Controversy dogs the new theory too, as may be common with all novel ideas. While some geologists do not accept the tektites’ formation analogy vis-à-vis a meteorite hit, because tektites could be formed even before impact, others pooh-pooh the ice cap theory. But, the fact is: no one has, so far, demonstrated why these caps cannot be formed quickly under bizzare, or uncommon conditions.
One glimmer of hope for protagonists of the new idea is the ground swell of ‘impeccable’ similarities of explanation. These carry a remarkable chain of coincidences: of climate changes, impact of meteorites and magnetic flips, through the ages. You may also say that these are more than fascinating coincidences vis-à-vis the incredible anatomy of what could be labelled as the earthy flip-flop.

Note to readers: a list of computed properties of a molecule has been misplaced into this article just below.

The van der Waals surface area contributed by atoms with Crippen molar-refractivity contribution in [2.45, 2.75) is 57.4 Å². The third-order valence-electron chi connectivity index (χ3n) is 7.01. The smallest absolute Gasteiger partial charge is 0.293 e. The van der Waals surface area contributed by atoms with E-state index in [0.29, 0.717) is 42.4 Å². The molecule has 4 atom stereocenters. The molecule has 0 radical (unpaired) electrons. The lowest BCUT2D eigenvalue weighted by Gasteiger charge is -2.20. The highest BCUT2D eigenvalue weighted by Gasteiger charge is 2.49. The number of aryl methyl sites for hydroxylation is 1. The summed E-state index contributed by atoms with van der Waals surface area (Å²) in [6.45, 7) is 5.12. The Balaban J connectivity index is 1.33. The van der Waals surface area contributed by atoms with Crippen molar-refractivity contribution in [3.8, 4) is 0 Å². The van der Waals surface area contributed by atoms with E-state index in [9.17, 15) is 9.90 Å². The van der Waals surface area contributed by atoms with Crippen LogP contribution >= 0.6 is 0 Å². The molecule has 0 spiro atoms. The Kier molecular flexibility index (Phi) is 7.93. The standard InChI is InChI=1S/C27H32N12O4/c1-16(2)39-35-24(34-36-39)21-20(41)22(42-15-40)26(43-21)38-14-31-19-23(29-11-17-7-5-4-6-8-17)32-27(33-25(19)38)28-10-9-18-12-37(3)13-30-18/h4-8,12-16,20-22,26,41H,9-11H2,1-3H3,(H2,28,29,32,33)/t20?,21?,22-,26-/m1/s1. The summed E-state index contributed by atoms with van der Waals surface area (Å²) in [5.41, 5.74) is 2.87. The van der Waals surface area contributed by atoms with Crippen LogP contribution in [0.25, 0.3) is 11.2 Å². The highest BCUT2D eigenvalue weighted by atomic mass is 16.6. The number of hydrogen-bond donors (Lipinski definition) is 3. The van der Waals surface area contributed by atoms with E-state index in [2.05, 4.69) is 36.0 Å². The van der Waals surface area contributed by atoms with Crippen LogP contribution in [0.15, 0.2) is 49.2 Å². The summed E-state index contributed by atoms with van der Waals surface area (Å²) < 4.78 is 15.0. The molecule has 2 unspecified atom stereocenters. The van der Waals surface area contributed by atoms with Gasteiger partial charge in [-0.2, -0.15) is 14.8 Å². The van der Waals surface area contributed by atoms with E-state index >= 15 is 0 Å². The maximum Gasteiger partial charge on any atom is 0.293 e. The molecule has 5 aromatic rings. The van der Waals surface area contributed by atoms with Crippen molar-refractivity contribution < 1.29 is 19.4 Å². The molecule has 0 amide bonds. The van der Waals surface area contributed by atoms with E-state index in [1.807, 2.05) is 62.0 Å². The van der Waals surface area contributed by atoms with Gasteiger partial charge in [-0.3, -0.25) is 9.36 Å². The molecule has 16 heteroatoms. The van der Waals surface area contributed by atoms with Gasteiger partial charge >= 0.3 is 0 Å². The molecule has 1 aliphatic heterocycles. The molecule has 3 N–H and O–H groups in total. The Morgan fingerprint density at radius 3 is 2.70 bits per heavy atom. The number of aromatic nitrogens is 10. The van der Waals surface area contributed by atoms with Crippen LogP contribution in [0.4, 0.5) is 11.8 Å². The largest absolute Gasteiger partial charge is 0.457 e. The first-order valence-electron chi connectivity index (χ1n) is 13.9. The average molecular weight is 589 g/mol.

Now to digress a tad. While the anatomy and physiology of earthy flip-flop are part of the cosmos, the effect on the ground connotes changes in light, and the seasons, especially for people not living near the equator. According to Iggy Provencio, a circadian biologist at the University of Virginia, US, "Humans are not believed to be all ‘seasonal’ [‘unlike’ our cosmos], but there are exceptions." There is evidence, as she explains, of seasonal ‘peaks’ in suicides, which occur more frequently in summer, and birth rates, which tend to ‘peak’ in spring and summer. The strongest evidence of human seasonality, she adds, comes in the form of seasonal affective disorder [SAD]. People affected by SAD suffer from major depressive episodes related to the seasons — the symptoms often escalate in late fall, or early winter, and drop in spring, or summer. A study published in The Archives of General Psychiatry found that people suffering from SAD secreted the hormone, melatonin, for longer periods during winter nights than during summer nights. It may also be surmised that human production of melatonin, which regulates sleep, does not vary with the seasons. All of us, likewise, know that we are endowed with an internal bioclock that governs our sleep-wake cycles, or ‘runs’ us all, among several other daily functions. Light, for instance, provides us with non-visual cues that influence factors such as pupil dilation, alertness, melatonin levels, and heart rate modulation. You guessed it right. Again. Light receptors in the retina of the eyes — rods, cones and photosensitive retinal ganglion cells — too pass along non-visual information used to reset our circadian rhythms, or bioclocks. Put simply, we all need light to charge our ‘bulbs’ of normal activity, not to speak of maintaining hormonal balance.